Federal investigators said Friday that it took D.C. transit officials 44 minutes to shut power to a subway rail line as smoke filled a train, sickening passengers.
In its preliminary report on the accident, the National Transportation Safety Board said the malfunction began at 3:06 p.m. when an electrical breaker tripped. But D.C. Metro didn't shut down power to the affected rail until 3:50 p.m., according to the Associated Press, which reported the findings.
Emergency responders have said they were delayed because Metro didn't say whether the electrified third rail had been shut down.
One woman was killed and more than 80 people were sickened by the billowing smoke when the train stopped in a tunnel near the L'Enfant Plaza station on Monday.
D.C. commuters will face delays Tuesday morning as some trains are still suspended following an electrical malfunction that filled a subway station with smoke on Monday.
All Yellow Line service will be replaced with additional Blue Line trains, until the Yellow line returns to regular service. Other trains will be delayed, according to the WMATA website.
One person has died and more than 80 others were injured Monday after Washington, D.C.'s L'Enfant metro station filled with smoke, the Washington Post reported.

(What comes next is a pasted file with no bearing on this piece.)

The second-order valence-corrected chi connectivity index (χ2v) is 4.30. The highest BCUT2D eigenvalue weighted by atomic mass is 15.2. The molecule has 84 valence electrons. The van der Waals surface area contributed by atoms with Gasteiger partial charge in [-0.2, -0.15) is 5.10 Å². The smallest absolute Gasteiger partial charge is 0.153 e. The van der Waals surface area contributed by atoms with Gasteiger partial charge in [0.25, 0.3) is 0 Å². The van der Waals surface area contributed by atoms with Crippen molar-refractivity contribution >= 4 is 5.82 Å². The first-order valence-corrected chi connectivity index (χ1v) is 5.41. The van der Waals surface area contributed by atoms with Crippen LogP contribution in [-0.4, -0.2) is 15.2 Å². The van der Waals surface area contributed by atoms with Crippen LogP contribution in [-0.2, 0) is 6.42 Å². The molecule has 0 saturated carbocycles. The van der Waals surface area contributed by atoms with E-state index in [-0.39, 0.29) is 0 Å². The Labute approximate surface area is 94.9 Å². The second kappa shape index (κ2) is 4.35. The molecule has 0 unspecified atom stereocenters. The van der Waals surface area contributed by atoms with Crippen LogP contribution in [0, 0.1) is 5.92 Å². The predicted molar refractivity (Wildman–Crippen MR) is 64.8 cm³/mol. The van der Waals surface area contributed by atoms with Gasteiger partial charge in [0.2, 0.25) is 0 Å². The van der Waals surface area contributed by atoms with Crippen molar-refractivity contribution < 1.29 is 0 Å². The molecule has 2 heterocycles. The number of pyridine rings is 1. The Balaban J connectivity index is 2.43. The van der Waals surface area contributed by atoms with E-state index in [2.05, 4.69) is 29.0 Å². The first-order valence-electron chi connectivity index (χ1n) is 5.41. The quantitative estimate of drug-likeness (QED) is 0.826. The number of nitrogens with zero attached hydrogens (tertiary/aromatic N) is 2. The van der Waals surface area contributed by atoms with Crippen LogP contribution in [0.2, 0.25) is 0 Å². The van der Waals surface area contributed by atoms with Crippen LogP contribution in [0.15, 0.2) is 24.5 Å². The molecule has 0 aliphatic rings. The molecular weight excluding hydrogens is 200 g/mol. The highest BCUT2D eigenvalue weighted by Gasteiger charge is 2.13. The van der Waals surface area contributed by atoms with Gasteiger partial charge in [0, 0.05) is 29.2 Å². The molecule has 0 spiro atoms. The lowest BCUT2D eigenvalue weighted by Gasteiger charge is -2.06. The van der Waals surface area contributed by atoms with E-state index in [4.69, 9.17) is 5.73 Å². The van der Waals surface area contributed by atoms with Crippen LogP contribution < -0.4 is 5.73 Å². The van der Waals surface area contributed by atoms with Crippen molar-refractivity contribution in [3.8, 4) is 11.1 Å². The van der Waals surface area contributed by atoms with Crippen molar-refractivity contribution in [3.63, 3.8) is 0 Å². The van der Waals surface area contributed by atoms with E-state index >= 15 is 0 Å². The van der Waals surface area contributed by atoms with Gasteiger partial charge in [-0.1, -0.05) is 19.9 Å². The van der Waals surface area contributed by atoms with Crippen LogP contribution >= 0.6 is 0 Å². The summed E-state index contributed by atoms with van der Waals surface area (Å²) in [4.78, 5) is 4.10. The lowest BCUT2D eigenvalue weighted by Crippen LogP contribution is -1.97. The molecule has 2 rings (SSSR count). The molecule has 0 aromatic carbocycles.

Fire officials said 84 people were taken to local hospitals after they were evacuated.
A woman who was seriously injured in the incident died at a hospital Monday evening, the Post reported.
Passengers told the newspaper their train stopped in a tunnel around 3:30 p.m., then cars began to fill with smoke. After 30 to 40 minutes of being stuck, they were led through a dark tunnel by firefighters.
Videos from inside the stopped train cars show people coughing. An announcement from a Metro employee advises them to stay calm.
Dozens people were treated following the incident, many for smoke inhalation.
The National Transportation Safety Board said Monday night the smoke was likely caused by an electrical arcing event.
During a media briefing outside an L'Enfant Plaza metro station entrance, the NTSB said the investigation was ongoing, but the smoke in the train was likely caused by an electrical arcing event involving the third rail and power supply cables.
The NTSB clarified that the smoke was not caused by anything inside the train or from a derailment from the track.
The incident closed surrounding streets and diverted other metro trains.
Claudia Koerner is a reporter for BuzzFeed News and is based in Los Angeles.
Contact Claudia Koerner at email@example.com.
Michelle Broder Van Dyke is a reporter and night editor for BuzzFeed News and is based in Hawaii.
Contact Michelle Broder Van Dyke at firstname.lastname@example.org.
Jason Wells is a news editor for BuzzFeed News and is based in Los Angeles.
Contact Jason Wells at email@example.com.
Got a confidential tip? Submit it here.